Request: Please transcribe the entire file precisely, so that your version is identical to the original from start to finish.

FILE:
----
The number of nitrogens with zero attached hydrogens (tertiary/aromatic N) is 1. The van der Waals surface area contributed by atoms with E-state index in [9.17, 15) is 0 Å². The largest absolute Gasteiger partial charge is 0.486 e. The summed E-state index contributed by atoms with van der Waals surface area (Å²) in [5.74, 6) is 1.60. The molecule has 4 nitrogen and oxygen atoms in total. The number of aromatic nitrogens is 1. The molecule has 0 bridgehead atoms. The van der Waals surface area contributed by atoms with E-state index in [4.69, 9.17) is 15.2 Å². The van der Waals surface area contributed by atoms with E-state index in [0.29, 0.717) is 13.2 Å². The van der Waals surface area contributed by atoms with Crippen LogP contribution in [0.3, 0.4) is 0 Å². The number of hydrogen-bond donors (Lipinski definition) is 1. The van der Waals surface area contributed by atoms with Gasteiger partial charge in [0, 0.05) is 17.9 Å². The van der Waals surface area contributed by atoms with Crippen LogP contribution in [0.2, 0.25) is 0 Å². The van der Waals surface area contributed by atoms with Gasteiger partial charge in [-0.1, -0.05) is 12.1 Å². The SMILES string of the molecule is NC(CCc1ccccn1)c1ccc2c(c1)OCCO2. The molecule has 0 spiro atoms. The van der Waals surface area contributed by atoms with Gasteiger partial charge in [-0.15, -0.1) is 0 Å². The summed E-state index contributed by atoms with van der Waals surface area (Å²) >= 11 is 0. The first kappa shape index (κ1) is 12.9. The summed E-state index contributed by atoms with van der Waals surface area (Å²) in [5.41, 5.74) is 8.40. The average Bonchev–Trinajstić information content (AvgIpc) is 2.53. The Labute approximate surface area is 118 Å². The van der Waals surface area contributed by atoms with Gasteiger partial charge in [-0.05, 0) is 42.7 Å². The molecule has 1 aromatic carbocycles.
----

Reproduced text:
The number of nitrogens with zero attached hydrogens (tertiary/aromatic N) is 1. The van der Waals surface area contributed by atoms with E-state index in [9.17, 15) is 0 Å². The largest absolute Gasteiger partial charge is 0.486 e. The summed E-state index contributed by atoms with van der Waals surface area (Å²) in [5.74, 6) is 1.60. The molecule has 4 nitrogen and oxygen atoms in total. The number of aromatic nitrogens is 1. The molecule has 0 bridgehead atoms. The van der Waals surface area contributed by atoms with E-state index in [4.69, 9.17) is 15.2 Å². The van der Waals surface area contributed by atoms with E-state index in [0.29, 0.717) is 13.2 Å². The van der Waals surface area contributed by atoms with Crippen LogP contribution in [0.3, 0.4) is 0 Å². The number of hydrogen-bond donors (Lipinski definition) is 1. The van der Waals surface area contributed by atoms with Gasteiger partial charge in [0, 0.05) is 17.9 Å². The van der Waals surface area contributed by atoms with Crippen LogP contribution in [0.2, 0.25) is 0 Å². The van der Waals surface area contributed by atoms with Gasteiger partial charge in [-0.1, -0.05) is 12.1 Å². The SMILES string of the molecule is NC(CCc1ccccn1)c1ccc2c(c1)OCCO2. The molecule has 0 spiro atoms. The van der Waals surface area contributed by atoms with Gasteiger partial charge in [-0.15, -0.1) is 0 Å². The summed E-state index contributed by atoms with van der Waals surface area (Å²) >= 11 is 0. The first kappa shape index (κ1) is 12.9. The summed E-state index contributed by atoms with van der Waals surface area (Å²) in [5.41, 5.74) is 8.40. The average Bonchev–Trinajstić information content (AvgIpc) is 2.53. The Labute approximate surface area is 118 Å². The van der Waals surface area contributed by atoms with Gasteiger partial charge in [-0.05, 0) is 42.7 Å². The molecule has 1 aromatic carbocycles.